New Emoji

How Exactly Does the iPhone Transmit Diverse Emoji Characters?

It started a short time ago when Cooper Hewitt released their Unicode tools for Python:

Also available in Golang here:

I had an immediate need to use this tool in translating out of bounds, non-ASCII characters for archivists when analysing digital collections.

How do you describe the character 0xC481 to users in a more user friendly way? – How do you highlight that the character with a macron in the word Māori may hide the slightest digital preservation risk in our not-very-Unicode-ready world right now?

You don’t, you analyse it, you respect it, note it outside of ASCII bounds and then ascribe to it the plain-English name to it:


This is what the Unicode Consortium calls it, that is what we should be calling it. Aware that we need to preserve this information, and then move on.

The result of my work to incorporate Cooper Hewitt’s tool into my own is part of the DROID CSV Analysis Engine:

On the way to the combining of those tools, and with the help of the Golang version of the tool, I took a little detour documenting the Latin names for each of the Emoji found in the iPhone’s IOS8 at the time:

The combination of the glyph alongside its Latin descriptive counterpart; a curious list!

The benefit of the Gist above is that you can look at it on any browser on any platform and see how your own operating system displays the data it is asked to display. I had hoped to blog about the differences cross-platform (Android’s literal display of HEAVY BLACK HEART) but as most reverse engineering stories go, I found my way to the source proper,, already documenting Emoji and differences wonderfully, and this information can be found here: and here:

The remainder of this blog is therefore about adding a little extra technical information to the new diversity updates we saw in the draft to Unicode 8.0, and now ratified standard, and added in Apple’s IOS 8.3.

Described by Mashable, equally wonderfully as how Unicode documents its own work; on 9 April of this year (2015), Apple released IOS 8.3 jumping on a yet to be finalized draft by the Unicode Consortium to add different skin tones to appropriate glyphs.

They point to a technical report by on diversity:

The question I had when I started investigating this was, with the new additions to IOS did we now have (x)*5 – hundreds! Of new Unicode characters for representing Emoji with different skin tones. My research showed me the following pattern when run through the Cooper Hewitt Unicode tools:












In hex:

Older Woman Emoji in Binary

First, we note all the primary Emoji names are the same, that is, they all use the same character, in this case:

0xF09F91B5, or:

Second, after the first two references we see an additional character, and then again a different new character after each other ‘Older Woman’ character, the complete set is:

0xF09F8FBB , 0xF09F8FBC , 0xF09F8FBD , 0xF09F8FBE , 0xF09F8FBF

If we look up the character numbers on we find, for example, that the first different new character refers to: EMOJI MODIFIER FITZPATRICK TYPE-1-2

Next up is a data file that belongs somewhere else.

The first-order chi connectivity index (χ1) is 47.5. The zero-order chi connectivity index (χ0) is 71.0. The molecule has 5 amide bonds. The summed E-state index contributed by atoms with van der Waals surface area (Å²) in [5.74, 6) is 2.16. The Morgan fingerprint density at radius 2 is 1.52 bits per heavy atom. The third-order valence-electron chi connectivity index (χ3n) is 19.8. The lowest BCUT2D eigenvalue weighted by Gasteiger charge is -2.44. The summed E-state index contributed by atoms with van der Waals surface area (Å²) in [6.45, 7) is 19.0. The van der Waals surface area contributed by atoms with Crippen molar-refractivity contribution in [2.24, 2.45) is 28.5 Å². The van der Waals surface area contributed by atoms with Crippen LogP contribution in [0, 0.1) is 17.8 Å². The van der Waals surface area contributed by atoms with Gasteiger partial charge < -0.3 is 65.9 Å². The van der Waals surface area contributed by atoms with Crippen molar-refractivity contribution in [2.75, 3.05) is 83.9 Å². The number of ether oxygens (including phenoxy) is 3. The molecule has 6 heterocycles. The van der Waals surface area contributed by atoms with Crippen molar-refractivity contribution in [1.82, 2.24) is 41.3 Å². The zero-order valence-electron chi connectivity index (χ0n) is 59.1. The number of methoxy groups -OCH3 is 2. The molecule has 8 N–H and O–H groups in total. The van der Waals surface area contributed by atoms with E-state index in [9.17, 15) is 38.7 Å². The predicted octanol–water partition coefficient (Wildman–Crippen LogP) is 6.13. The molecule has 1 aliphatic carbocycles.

An odd name!

Though, if we look at the technical report again, describing additions to the standard, we see:

Five symbol modifier characters that provide for a range of skin tones for human emoji are planned for Unicode Version 8.0 (scheduled for mid-2015). These characters are based on the six tones of the Fitzpatrick scale, a recognized standard for dermatology (there are many examples of this scale online, such as FitzpatrickSkinType.pdf). The exact shades may vary between implementations.”

These characters have been designed so that even where diverse color images for human emoji are not available, readers can see what the intended meaning was.

The default representation of these modifier characters when used alone is as a color swatch. Whenever one of these characters immediately follows certain characters (such as WOMAN), then a font should show the sequence as a single glyph corresponding to the image for the person(s) or body part with the specified skin tone, such as the following…

So the answer to my question is that we don’t have hundreds of new Emoji characters, we have five modifier characters; those modifiers change the colour tone of the characters that they are transmitted with. These modifier characters are:

When transmitted alongside an applicable primary character then the device should interpret the modifier alongside and present an appropriate glyph with the appropriate colour tone. Hence, we get hundreds of new appearances for many different pre-existing Emoji.

If one looks at any of the modifier listings on they can see the list of Emoji the modifiers apply to, e.g.

If you dissect the byte sequences differently you can make your device show the modifiers in detail:


Dissected glyphs on iPhone, older woman

or another glyph:

Dissected glyphs on iPhone, no good gesture

From a digital preservation and interpretation perspective it is difficult to say whether or not an external modifier to an existing Unicode character makes things more complicated to preserve than if we just had hundreds of new characters to interpret. There is an elegance to encapsulation, but given we’ve the instructions on how to interpret this new step forward, and as long as we preserve them, what then is the difference between eight bytes and four? – little – but we do need to ensure we preserve both the sequences, and the instructions for preserving those sequences; not that different to how we’re hoping to preserve file-formats is it?

Technical report 51, #diversity:

Unicode 8.0 standard: